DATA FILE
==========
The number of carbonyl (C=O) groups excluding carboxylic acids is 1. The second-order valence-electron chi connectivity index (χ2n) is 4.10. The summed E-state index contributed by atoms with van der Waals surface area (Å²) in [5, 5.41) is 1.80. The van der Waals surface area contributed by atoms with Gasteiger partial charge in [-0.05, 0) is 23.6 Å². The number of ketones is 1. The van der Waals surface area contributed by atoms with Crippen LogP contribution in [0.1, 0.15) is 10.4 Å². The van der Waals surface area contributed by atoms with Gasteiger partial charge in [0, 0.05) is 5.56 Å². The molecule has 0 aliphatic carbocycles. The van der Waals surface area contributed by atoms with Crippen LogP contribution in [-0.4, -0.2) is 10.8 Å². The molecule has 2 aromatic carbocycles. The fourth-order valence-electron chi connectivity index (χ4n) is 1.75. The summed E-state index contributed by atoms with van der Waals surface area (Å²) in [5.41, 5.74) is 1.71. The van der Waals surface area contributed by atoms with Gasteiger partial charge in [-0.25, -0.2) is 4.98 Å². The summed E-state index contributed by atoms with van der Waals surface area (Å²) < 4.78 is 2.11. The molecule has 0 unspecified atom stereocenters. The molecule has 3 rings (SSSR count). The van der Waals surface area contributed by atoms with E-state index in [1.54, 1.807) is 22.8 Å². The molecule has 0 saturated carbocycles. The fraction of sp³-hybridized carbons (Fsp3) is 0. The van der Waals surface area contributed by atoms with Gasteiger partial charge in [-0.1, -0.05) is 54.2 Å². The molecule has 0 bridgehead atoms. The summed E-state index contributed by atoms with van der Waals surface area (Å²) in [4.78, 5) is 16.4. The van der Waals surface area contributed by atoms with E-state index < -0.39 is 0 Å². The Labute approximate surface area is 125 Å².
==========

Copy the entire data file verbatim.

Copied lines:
The number of carbonyl (C=O) groups excluding carboxylic acids is 1. The second-order valence-electron chi connectivity index (χ2n) is 4.10. The summed E-state index contributed by atoms with van der Waals surface area (Å²) in [5, 5.41) is 1.80. The van der Waals surface area contributed by atoms with Gasteiger partial charge in [-0.05, 0) is 23.6 Å². The number of ketones is 1. The van der Waals surface area contributed by atoms with Crippen LogP contribution in [0.1, 0.15) is 10.4 Å². The van der Waals surface area contributed by atoms with Gasteiger partial charge in [0, 0.05) is 5.56 Å². The molecule has 0 aliphatic carbocycles. The van der Waals surface area contributed by atoms with Crippen LogP contribution in [-0.4, -0.2) is 10.8 Å². The molecule has 2 aromatic carbocycles. The fourth-order valence-electron chi connectivity index (χ4n) is 1.75. The summed E-state index contributed by atoms with van der Waals surface area (Å²) in [5.41, 5.74) is 1.71. The van der Waals surface area contributed by atoms with Gasteiger partial charge in [-0.25, -0.2) is 4.98 Å². The summed E-state index contributed by atoms with van der Waals surface area (Å²) < 4.78 is 2.11. The molecule has 0 unspecified atom stereocenters. The molecule has 3 rings (SSSR count). The van der Waals surface area contributed by atoms with E-state index in [1.54, 1.807) is 22.8 Å². The molecule has 0 saturated carbocycles. The fraction of sp³-hybridized carbons (Fsp3) is 0. The van der Waals surface area contributed by atoms with Gasteiger partial charge in [-0.1, -0.05) is 54.2 Å². The molecule has 0 bridgehead atoms. The summed E-state index contributed by atoms with van der Waals surface area (Å²) in [4.78, 5) is 16.4. The van der Waals surface area contributed by atoms with E-state index < -0.39 is 0 Å². The Labute approximate surface area is 125 Å².